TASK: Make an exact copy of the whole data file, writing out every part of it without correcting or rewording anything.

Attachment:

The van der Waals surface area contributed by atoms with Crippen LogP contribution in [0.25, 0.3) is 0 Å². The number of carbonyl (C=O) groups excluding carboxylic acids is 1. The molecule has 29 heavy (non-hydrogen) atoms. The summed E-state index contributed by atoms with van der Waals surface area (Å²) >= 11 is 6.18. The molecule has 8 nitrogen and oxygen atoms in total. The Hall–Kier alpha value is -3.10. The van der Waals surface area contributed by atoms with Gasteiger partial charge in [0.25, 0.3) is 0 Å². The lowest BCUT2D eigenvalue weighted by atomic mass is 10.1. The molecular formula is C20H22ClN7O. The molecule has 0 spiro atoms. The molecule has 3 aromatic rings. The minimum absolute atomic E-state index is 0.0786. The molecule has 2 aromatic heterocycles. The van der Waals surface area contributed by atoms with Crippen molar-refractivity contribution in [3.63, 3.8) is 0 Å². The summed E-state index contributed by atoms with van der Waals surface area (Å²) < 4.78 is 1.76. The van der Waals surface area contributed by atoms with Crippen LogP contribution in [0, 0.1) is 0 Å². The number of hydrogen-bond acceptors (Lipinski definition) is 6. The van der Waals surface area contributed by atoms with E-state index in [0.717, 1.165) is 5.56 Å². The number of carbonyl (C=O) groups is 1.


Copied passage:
The van der Waals surface area contributed by atoms with Crippen LogP contribution in [0.25, 0.3) is 0 Å². The number of carbonyl (C=O) groups excluding carboxylic acids is 1. The molecule has 29 heavy (non-hydrogen) atoms. The summed E-state index contributed by atoms with van der Waals surface area (Å²) >= 11 is 6.18. The molecule has 8 nitrogen and oxygen atoms in total. The Hall–Kier alpha value is -3.10. The van der Waals surface area contributed by atoms with Gasteiger partial charge in [0.25, 0.3) is 0 Å². The lowest BCUT2D eigenvalue weighted by atomic mass is 10.1. The molecular formula is C20H22ClN7O. The molecule has 0 spiro atoms. The molecule has 3 aromatic rings. The minimum absolute atomic E-state index is 0.0786. The molecule has 2 aromatic heterocycles. The van der Waals surface area contributed by atoms with Crippen molar-refractivity contribution in [3.63, 3.8) is 0 Å². The summed E-state index contributed by atoms with van der Waals surface area (Å²) < 4.78 is 1.76. The van der Waals surface area contributed by atoms with Crippen LogP contribution in [0, 0.1) is 0 Å². The number of hydrogen-bond acceptors (Lipinski definition) is 6. The van der Waals surface area contributed by atoms with E-state index in [0.717, 1.165) is 5.56 Å². The number of carbonyl (C=O) groups is 1.